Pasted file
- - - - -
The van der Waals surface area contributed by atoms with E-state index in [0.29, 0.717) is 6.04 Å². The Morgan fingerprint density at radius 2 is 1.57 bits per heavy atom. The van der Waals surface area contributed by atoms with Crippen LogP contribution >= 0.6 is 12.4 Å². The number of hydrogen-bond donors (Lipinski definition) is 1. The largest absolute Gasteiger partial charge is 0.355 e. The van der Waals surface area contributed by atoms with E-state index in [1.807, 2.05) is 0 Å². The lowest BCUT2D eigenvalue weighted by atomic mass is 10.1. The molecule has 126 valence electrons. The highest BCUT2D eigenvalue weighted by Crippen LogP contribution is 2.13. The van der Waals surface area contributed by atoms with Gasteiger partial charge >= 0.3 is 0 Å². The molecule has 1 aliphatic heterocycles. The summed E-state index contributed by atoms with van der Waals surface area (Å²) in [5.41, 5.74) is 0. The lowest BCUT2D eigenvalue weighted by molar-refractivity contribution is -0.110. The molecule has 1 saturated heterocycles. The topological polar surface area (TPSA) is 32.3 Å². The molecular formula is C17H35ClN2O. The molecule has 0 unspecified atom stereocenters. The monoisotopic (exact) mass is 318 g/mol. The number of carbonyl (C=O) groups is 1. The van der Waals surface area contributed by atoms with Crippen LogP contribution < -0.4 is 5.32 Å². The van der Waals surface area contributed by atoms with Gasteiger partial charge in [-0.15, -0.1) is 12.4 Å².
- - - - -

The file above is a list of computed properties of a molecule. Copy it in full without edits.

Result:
The van der Waals surface area contributed by atoms with E-state index in [0.29, 0.717) is 6.04 Å². The Morgan fingerprint density at radius 2 is 1.57 bits per heavy atom. The van der Waals surface area contributed by atoms with Crippen LogP contribution >= 0.6 is 12.4 Å². The number of hydrogen-bond donors (Lipinski definition) is 1. The largest absolute Gasteiger partial charge is 0.355 e. The van der Waals surface area contributed by atoms with E-state index in [1.807, 2.05) is 0 Å². The lowest BCUT2D eigenvalue weighted by atomic mass is 10.1. The molecule has 126 valence electrons. The highest BCUT2D eigenvalue weighted by Crippen LogP contribution is 2.13. The van der Waals surface area contributed by atoms with Gasteiger partial charge >= 0.3 is 0 Å². The molecule has 1 aliphatic heterocycles. The summed E-state index contributed by atoms with van der Waals surface area (Å²) in [5.41, 5.74) is 0. The lowest BCUT2D eigenvalue weighted by molar-refractivity contribution is -0.110. The molecule has 1 saturated heterocycles. The topological polar surface area (TPSA) is 32.3 Å². The molecular formula is C17H35ClN2O. The molecule has 0 unspecified atom stereocenters. The monoisotopic (exact) mass is 318 g/mol. The number of carbonyl (C=O) groups is 1. The van der Waals surface area contributed by atoms with Crippen LogP contribution < -0.4 is 5.32 Å². The van der Waals surface area contributed by atoms with Gasteiger partial charge in [-0.15, -0.1) is 12.4 Å².